Making Presentation Personal

You’ve heard the phrase “presentation matters” right? There’s a lot of debate about whether that’s true… but we’ll go in-depth on that in another post. But for now, assume that presentation matters because it helps someone understand your intent.

But what does it mean to make presentation personal? That’s crazy talk. Isn’t all presentation personal? Wait, what is “personal” even referring to? The best way to help break down this idea is to start with an example:

You’ve got a project due at school. Cool, that’s always fun, right? You’re writing an essay about Georgia’s climate.

Presentation means taking time to make it look good, even though the project is about climate, not about how it looks. But you want your teacher to know what you’re trying to show her (your intent) so you make sure it’s organized properly, uses the right sort of grammar and spelling for words, blah blah blah. She won’t know you’re talking about “temperature” if you present it like “tpt”, true?

But we’re talking about personal presentation. Personal presentation requires that you ask yourself a question:

“Who is benefiting from my presentation?”

Your teacher, right? Pause, consider that for a second. Not “a teacher” but specifically “your teacher”. As in, Mr. Miller or Mrs. Coine or… whoever your teacher is.

Each person is fully unique. They are individuals with their own personalities, traits, preferences, and so on. When working on “presentation”, you should consider the personal person you are presenting it to: consider those ideas (personalities, traits, preferences, and so on). This can take your presentation from feeling very cookie-cutter to really standing out, because that person, your teacher, will be looking at a project that’s presented in a way that makes the most sense to them.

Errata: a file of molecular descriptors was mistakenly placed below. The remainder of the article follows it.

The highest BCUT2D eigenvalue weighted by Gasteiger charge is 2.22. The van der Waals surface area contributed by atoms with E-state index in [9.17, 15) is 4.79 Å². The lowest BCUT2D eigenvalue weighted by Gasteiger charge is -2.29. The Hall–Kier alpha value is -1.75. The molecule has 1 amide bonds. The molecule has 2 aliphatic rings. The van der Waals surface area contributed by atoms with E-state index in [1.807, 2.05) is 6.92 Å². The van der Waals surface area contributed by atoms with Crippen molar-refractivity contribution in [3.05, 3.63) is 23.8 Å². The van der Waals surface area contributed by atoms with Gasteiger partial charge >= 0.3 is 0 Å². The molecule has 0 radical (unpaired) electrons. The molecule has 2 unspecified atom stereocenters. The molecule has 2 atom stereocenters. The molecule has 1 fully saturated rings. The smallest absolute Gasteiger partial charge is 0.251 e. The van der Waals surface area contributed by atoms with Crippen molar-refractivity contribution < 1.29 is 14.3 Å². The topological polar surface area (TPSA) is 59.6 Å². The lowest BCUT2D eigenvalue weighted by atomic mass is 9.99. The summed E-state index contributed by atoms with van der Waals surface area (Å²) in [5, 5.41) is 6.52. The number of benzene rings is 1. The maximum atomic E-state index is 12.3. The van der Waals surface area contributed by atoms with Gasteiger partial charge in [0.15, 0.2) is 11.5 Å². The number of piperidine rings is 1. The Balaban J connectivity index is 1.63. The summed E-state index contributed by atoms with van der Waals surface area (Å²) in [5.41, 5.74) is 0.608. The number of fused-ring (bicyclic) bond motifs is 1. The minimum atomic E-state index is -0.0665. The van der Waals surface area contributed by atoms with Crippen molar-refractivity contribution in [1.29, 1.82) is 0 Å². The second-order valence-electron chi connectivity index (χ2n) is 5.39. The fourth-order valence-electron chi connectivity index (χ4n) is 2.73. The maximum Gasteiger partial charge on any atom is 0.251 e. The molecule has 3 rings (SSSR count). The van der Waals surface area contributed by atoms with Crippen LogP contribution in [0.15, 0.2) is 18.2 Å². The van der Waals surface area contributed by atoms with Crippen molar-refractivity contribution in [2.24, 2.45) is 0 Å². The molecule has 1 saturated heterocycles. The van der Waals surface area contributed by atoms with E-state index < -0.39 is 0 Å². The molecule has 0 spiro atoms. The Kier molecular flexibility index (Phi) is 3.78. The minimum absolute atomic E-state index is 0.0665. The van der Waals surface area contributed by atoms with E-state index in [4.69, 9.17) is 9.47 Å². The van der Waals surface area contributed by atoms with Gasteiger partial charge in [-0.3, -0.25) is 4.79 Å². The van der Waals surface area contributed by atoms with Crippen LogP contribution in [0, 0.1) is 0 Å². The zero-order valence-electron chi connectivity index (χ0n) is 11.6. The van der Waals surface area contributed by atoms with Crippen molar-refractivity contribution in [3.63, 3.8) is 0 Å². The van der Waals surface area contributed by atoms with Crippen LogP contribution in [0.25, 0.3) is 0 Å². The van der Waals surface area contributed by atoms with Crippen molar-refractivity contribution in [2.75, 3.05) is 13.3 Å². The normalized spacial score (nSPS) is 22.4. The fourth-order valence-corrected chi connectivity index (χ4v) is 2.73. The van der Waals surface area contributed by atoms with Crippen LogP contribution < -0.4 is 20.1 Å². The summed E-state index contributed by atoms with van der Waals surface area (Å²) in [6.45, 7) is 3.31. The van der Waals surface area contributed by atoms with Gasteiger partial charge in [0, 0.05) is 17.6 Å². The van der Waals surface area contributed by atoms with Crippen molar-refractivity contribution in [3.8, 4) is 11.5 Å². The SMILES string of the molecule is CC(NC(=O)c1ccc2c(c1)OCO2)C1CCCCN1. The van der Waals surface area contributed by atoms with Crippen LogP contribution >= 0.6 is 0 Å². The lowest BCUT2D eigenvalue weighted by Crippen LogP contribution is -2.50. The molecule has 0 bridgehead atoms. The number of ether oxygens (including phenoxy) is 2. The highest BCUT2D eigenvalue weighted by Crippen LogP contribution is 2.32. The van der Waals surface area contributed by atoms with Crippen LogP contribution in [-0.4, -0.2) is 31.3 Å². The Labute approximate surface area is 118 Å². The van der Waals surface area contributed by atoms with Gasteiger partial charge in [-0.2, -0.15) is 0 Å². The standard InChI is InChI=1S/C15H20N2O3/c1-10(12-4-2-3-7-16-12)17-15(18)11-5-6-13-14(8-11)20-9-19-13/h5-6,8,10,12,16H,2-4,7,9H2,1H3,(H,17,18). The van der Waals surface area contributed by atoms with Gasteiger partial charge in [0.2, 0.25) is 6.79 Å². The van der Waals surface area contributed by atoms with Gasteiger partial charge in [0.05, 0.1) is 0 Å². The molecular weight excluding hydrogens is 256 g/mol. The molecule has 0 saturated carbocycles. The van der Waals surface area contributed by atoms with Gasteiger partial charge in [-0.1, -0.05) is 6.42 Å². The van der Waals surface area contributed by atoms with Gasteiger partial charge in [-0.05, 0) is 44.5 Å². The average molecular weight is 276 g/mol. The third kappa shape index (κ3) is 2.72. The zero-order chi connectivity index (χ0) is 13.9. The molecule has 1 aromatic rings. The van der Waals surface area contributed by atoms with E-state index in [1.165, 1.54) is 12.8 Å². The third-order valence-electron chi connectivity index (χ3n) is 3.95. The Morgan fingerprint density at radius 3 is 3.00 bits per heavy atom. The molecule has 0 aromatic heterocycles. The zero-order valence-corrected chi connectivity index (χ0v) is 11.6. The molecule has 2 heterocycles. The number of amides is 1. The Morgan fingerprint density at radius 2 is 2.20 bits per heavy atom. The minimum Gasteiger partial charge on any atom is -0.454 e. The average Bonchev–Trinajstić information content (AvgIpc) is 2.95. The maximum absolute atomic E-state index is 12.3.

Your Social Studies teacher, Mr. Bob, wants to see you understand climate and he’s hoping to find that out by having you write about Georgia’s climate. So you gather your information, you set out to work on presenting that info to him. Pause. What do you know about Mr. Bob? He loves graphs. He’s always using graphs for everything. How can you use that information in your presentation? Use your personal learning style to figure that out!

For me, I might make a graph that shows the average weather over the last year: it shows I understand climate, it shows that I understand Georgia’s climate, and it uses graphs… which Mr. Miller loves. Oh, and the type of graph I chose? The way I build it? The gathering of information? That’s my learning style.

Hopefully your teachers will understand any well-presented presentation, even if it’s not personal. They have built their careers around education: meaning that they’ve seen all sorts of styles from students and probably understand most.

But not everyone is your teacher. Taking the time to figure out what sort of presentation would best suit someone’s personality can help you in all kinds of ways.

It can show a partner you care enough to pay attention.

it can show your boss that you care to pay attention (or research preferences).

It can show someone that you’re marketing toward that you care enough about their business to take the time to learn about them.

See the pattern here?

Wait. Wait.

It can show them you care? Is that the pattern?

But you’re doing the work. Why are you doing the work?

your partner sees that you care enough to pay attention. Why are you paying attention? Because you …care enough to pay attention.

your boss sees that you cared enough to research or pay attention. Why did you do that? Because you care enough to research or pay attention.

If you take anything away from this article, take away this:

You aren’t tricking someone with personal presentation. You’re showing them you care.

Offer something of value, present it in a way that shows its value, then make the presentation personal because you care.


Trying to decide if you care enough about the person or project for the extra work? Look into our growth seed articles about priorities.



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